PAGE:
If you’re interested in becoming a registered nurse (RN), but you don’t want to work in a hospital, home health nursing could be right for you. Unlike other RNs, home health nurses work directly in patient homes, providing an extra level of care to patients with certain health issues.
Home health nurses are specially trained to provide care outside of traditional healthcare settings. Many of these professionals work with elderly or disabled patients. Others see patients who have been recently discharged from a hospital and may need help when they go home.
What Are the Typical Responsibilities of a Home Health Nurse?
Home health nurses help patients with a variety of diagnoses. For example, you may provide palliative care to a person undergoing cancer treatment, or you may help a recently discharged patient care for a wound. It really all depends on the particular needs of each individual patient.
There are some general responsibilities you’ll take charge of. You’ll need to examine patients, track their progress through recovery, and administer certain treatments. Most home health nurses know how to collect blood samples, monitor vital signs, and respond to emergencies. Home health nurses are also important patient teachers, helping those in their care know more about their diagnosis and treatment plans.
How Can You Become a Home Health Nurse?
To become a home health nurse, you’ll need to get an advanced degree – either an Associate’s Degree in Nursing (ADN) or a Bachelor’s of Science in Nursing (BSN). In general, ADN programs take two years to complete. BSN programs, on the other hand, take about four years.
After receiving your degree, you’ll need to pass the National Council Licensure Examination for RNs (NCLEX-RN). This examination usually takes several hours and covers many topics in nursing, such as nursing practice, medicine, and the legal aspects of nursing.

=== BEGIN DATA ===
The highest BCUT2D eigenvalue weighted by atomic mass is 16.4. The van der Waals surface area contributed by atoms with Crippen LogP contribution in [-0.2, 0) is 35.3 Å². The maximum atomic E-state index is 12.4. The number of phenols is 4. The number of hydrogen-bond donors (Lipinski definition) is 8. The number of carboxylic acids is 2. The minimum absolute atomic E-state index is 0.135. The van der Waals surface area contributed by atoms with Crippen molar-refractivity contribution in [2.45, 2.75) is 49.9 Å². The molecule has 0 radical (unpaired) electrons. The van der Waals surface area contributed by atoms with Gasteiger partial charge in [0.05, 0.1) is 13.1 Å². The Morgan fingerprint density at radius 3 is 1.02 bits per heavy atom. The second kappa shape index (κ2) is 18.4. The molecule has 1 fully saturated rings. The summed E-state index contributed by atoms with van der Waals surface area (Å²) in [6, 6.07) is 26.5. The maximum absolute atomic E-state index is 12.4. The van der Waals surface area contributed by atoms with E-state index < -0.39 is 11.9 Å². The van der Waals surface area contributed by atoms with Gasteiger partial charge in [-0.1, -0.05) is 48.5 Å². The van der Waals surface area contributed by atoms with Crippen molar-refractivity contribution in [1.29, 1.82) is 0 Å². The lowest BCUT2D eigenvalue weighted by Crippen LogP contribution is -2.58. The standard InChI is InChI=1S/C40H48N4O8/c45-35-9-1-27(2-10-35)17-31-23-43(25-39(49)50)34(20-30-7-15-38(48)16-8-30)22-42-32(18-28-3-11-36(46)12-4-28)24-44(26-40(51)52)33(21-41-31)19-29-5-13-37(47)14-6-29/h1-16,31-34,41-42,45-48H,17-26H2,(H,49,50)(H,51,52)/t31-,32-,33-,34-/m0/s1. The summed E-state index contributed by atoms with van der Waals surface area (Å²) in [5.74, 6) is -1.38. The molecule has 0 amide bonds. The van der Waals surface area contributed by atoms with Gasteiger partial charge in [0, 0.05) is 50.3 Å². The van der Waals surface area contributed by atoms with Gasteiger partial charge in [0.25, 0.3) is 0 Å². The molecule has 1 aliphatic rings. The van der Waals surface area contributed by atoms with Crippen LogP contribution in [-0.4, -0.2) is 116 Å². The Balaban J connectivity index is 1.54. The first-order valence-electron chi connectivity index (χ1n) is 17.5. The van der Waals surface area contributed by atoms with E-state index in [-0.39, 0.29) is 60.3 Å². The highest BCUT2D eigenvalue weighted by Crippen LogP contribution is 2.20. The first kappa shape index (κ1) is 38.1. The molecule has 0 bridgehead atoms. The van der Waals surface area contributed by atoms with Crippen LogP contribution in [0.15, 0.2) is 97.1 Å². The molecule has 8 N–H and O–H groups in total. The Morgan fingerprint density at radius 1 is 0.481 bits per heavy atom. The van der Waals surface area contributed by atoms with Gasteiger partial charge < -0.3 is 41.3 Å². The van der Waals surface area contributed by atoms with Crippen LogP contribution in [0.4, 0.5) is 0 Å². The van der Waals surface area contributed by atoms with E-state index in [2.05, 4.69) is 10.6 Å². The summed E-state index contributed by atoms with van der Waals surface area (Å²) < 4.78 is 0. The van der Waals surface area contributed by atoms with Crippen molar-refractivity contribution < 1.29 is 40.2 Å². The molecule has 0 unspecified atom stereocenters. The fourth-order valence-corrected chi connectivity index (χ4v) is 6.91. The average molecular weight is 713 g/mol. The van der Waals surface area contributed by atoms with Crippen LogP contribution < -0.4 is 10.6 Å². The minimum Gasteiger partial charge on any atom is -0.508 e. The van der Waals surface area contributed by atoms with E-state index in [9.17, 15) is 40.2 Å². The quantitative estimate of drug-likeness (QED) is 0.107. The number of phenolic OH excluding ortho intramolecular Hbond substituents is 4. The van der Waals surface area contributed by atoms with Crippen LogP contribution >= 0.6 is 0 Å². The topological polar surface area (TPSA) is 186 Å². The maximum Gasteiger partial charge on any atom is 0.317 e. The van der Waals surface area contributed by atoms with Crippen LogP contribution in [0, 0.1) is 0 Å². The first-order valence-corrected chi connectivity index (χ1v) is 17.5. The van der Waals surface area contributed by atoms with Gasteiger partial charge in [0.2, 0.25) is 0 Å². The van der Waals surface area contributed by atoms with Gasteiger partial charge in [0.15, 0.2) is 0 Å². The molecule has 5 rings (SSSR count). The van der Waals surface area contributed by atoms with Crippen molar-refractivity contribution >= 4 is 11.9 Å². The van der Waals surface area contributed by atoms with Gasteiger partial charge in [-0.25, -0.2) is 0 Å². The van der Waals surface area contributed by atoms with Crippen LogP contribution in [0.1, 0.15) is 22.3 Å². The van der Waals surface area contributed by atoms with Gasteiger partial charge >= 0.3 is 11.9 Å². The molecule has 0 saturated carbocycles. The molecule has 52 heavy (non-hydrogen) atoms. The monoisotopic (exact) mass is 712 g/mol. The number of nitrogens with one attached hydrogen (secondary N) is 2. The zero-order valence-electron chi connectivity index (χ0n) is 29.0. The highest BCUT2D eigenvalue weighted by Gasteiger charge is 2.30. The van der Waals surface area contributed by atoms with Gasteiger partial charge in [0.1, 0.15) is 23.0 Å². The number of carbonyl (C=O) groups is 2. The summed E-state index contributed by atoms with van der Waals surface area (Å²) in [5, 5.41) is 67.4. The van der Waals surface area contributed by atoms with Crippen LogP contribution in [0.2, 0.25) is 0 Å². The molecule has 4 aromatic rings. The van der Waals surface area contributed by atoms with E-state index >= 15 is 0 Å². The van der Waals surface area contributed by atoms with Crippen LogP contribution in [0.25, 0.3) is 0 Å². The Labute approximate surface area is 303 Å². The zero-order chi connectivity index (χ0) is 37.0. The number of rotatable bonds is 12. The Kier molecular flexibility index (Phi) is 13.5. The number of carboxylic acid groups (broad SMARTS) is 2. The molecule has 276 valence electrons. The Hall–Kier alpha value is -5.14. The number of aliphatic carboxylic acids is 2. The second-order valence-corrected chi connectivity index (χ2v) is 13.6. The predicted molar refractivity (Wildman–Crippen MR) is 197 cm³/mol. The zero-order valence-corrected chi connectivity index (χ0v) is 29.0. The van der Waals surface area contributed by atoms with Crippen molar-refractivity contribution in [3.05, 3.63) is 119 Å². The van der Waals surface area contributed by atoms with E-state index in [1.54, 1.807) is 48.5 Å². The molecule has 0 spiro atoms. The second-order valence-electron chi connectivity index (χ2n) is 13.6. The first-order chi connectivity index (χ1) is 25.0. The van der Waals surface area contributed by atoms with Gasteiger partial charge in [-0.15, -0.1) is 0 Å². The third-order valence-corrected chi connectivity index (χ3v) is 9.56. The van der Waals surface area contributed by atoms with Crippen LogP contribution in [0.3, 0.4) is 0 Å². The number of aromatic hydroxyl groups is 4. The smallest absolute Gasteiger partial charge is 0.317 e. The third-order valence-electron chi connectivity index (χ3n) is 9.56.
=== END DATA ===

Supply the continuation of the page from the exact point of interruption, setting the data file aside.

Many healthcare organizations prefer that home health nurses work several years in a hospital setting before taking care of patients in their homes. In some cases, prospective employers may require experience in highly specialized environments, such as critical care nursing.
What Are the Benefits of Working as a Home Health Nurse?
Since home health nurses see patients in their homes, they can usually make their own schedules. You won’t be committed to shift work like you would be in a hospital setting.
Home health nurses must be comfortable practicing without any supervision or backup. These jobs give RNs the ability to practice at the top of their license, using all their clinical skills to provide top-notch care.
Unlike other nursing specialties, home health nurses have more opportunity to develop strong relationships with their patients. These relationships may last for years, providing a rewarding experience for both you and your patient.
What Is the Average Pay for a Home Health Nurse?
According to the U.S. Bureau of Labor Statistics, registered nurses working as home health nurses earn an average of $77,600 every year. That’s about $37.31 per hour. Plus, the job outlook for home health nurses is expected to rise by 9% through the year 2030.
Home health nurses are often paid on salary. However, others are paid for the number of patient visits they complete each day. How you’ll get paid depends on your employer.
Advice on Becoming a Home Health Nurse
Strong time management skills, coupled with the ability to think critically and solve problems can help you succeed as a home health nurse. It’s important to remember that, to keep your RN license, you’ll need to meet continuing education requirements on a regular basis. Home health nursing can be exceptionally rewarding—but it also requires a certain level of proficiency and nursing expertise.